Catholic Spirituality,  prayer,  social media,  Suffering

Drowning in plain sight

I was texting with a friend yesterday and was honored to be trusted with a little piece of her story, a little glimpse of the heavy burden she is carrying right now. As our brief exchange came to a close, I told her something I want to tell you all, and it’s that I think a lot of people are drowning a little in plain sight right now.

After I’d moved on with my day, the exchange stuck in my head because from the outside, I’d had no real idea of the burden she was carrying. Social media contributes to that phenomenon, no doubt, but so does the typically frantic pace and kind of insular tendency of modern life, and maybe it’s always been that way and what do I know anyway, a barely-qualifies Millenial with a bunch of kids running around her house and too much time spent inside her own head.

But I do know this, and it’s that everyone I know – to a fault, every single person – is struggling with something, is fighting some great battle.

Maybe it isn’t appropriate to share every detail with every person you bump into, whether virtually or in vivo, but maybe it is appropriate and necessary to share more than we do. We can’t all be “fine” all the time. I actually hate the social nicety more than I can adequately express in words.

Earlier this month my “grandfather” died. He was not my grandfather by blood or relation, but by relationship. And as I stood in line at a grocery store later that night I was crying, and I was mentally chastising myself for crying because it’s so embarrassing to cry in public, and get a grip and pay for this kombucha and get the hell out to your car. And also because grief is weird and it comes in waves, crashing down at inconvenient moments in the produce section and then ebbing back, leaving you red eyed and congested and inexplicably weird for the requisitely surface level social exchange you are summoned to have with this perfect stranger handing you a receipt.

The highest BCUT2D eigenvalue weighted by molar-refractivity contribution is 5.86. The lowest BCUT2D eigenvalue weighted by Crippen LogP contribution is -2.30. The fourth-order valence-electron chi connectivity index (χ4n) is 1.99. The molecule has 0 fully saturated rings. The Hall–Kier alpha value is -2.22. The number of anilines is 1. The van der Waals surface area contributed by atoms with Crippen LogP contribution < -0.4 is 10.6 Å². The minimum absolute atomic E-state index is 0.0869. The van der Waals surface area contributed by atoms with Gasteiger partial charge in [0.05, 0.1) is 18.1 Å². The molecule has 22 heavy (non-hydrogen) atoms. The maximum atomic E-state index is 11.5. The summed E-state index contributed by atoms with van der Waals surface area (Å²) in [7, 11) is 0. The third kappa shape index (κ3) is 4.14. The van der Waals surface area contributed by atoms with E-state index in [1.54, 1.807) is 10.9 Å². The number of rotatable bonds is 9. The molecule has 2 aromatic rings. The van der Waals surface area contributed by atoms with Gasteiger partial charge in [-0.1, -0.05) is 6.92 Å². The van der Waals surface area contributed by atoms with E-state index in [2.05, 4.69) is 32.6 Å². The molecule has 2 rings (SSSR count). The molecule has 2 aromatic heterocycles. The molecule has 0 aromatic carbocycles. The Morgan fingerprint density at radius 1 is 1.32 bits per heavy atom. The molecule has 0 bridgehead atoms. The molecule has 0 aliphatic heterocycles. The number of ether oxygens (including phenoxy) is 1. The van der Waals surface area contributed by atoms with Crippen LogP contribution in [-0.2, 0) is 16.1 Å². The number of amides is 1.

“How is your night going?”

“Fine. Yours?”

Eyes red and nose visibly running. We both knew I was lying, but what was there to be done about it? I couldn’t ask this total stranger to carry my burden, besides, he could just as likely drop it as pick it up.

You’re not allowed to feel things very deeply or very authentically in this culture.

And if you do, you’re a little weird. A little inconvenient. Too intense. And sure, there are people who are safe and less safe to be vulnerable with, but I’ve always struggled with being vulnerable with even the safest people, and in even the most intimate relationships, because here’s the thing: when you express vulnerability, you are expressing a need that you have to someone, revealing an imperfection that is humiliating in some degree. And pride revolts, sickened by the thought of appearing needy or flawed or frail.

I have found, particularly in this past year as our family has walked through some major challenges, many of which revolve around me and my particular set of wounds in need of tending, that it is precisely in revealing the frailty and the neediness that the generous offers of strength, of prayers, and of support are offered in return.